cover image Mary and the Birth of Frankenstein

Mary and the Birth of Frankenstein

Anne Eekhout, trans. from the Dutch by Laura Watkinson. HarperVia, $30 (320p) ISBN 978-0-06-325674-3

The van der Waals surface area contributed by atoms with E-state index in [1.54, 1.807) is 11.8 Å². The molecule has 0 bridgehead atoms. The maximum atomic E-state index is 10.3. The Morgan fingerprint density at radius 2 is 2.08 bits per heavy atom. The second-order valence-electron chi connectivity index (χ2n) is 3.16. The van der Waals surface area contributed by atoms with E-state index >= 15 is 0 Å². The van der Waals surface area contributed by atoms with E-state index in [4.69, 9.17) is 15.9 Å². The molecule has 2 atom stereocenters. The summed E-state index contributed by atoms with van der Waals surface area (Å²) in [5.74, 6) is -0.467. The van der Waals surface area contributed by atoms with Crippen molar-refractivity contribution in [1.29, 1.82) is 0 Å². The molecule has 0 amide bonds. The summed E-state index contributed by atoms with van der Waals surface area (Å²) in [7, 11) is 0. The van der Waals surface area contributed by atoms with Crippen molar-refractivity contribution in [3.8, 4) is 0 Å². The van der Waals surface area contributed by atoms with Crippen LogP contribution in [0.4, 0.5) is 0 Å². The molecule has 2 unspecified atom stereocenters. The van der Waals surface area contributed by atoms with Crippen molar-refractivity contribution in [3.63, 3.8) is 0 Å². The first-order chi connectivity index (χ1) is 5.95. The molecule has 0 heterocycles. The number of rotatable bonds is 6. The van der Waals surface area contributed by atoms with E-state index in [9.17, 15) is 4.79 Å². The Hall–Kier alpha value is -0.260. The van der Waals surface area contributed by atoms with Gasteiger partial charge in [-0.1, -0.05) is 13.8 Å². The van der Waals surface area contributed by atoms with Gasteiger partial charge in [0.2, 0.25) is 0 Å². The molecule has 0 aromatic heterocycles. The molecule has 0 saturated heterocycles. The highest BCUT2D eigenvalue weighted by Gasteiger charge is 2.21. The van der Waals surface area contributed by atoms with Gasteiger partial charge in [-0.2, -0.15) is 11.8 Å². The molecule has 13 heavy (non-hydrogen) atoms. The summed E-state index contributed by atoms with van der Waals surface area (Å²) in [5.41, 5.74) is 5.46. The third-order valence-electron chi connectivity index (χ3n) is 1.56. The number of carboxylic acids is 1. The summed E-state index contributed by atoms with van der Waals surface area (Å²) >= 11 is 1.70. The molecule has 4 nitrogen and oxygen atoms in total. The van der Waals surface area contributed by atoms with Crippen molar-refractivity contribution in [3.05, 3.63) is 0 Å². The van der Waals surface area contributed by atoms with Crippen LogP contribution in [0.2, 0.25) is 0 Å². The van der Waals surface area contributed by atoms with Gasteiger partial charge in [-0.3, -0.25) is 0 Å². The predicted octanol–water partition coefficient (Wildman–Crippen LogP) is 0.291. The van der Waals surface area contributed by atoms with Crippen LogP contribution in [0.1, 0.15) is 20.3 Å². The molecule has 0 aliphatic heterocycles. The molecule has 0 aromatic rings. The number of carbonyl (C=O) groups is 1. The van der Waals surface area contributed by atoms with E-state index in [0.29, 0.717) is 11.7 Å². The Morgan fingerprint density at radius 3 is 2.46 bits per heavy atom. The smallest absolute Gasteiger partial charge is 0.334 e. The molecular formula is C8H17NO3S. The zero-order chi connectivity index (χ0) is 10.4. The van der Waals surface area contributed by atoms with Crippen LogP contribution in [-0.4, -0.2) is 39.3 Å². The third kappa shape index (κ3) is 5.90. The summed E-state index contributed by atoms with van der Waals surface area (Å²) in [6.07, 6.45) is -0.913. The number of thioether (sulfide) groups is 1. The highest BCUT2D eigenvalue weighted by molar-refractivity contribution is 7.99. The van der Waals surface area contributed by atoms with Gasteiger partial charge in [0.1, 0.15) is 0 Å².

Eekhout in her English-language debut mines Mary Shelley’s biography for an atmospheric story of the strange weather and personal turbulence that inspired the author to write Frankenstein. While visiting Switzerland in 1816, Mary grieves her deceased child and frets over her young son, simmers with jealousy over her husband Percy’s other lovers, and routinely becomes irritated with her stepsister, Claire. She also takes in the otherworldly weather, the skies darkened by a volcano eruption in the Dutch East Indies. Mary first demurs when challenged by Lord Byron and his friend John Polidori to write a ghost story, but she reconsiders after remembering her intense childhood friendship with Isabella Baxter. In flashbacks, Eekhout shows how as teens in 1812 Dundee, Scotland, Mary and Isabella convince each other that monsters and witches are real. The girls, who develop a sexual relationship, are prone to mysterious blackouts, and Eekhout hints they’re being drugged by Isabella’s brother-in-law, David Booth. The plot seamlessly blends Mary’s development as a writer with her emotional turmoil, as Mary realizes what she must put to paper: “ugly, colorless, and vague because it thought it was unfit to be seen.” Eekhout pulls off a convincing gothic sensibility in this well-crafted portrait of Shelley’s interior life. (Oct.)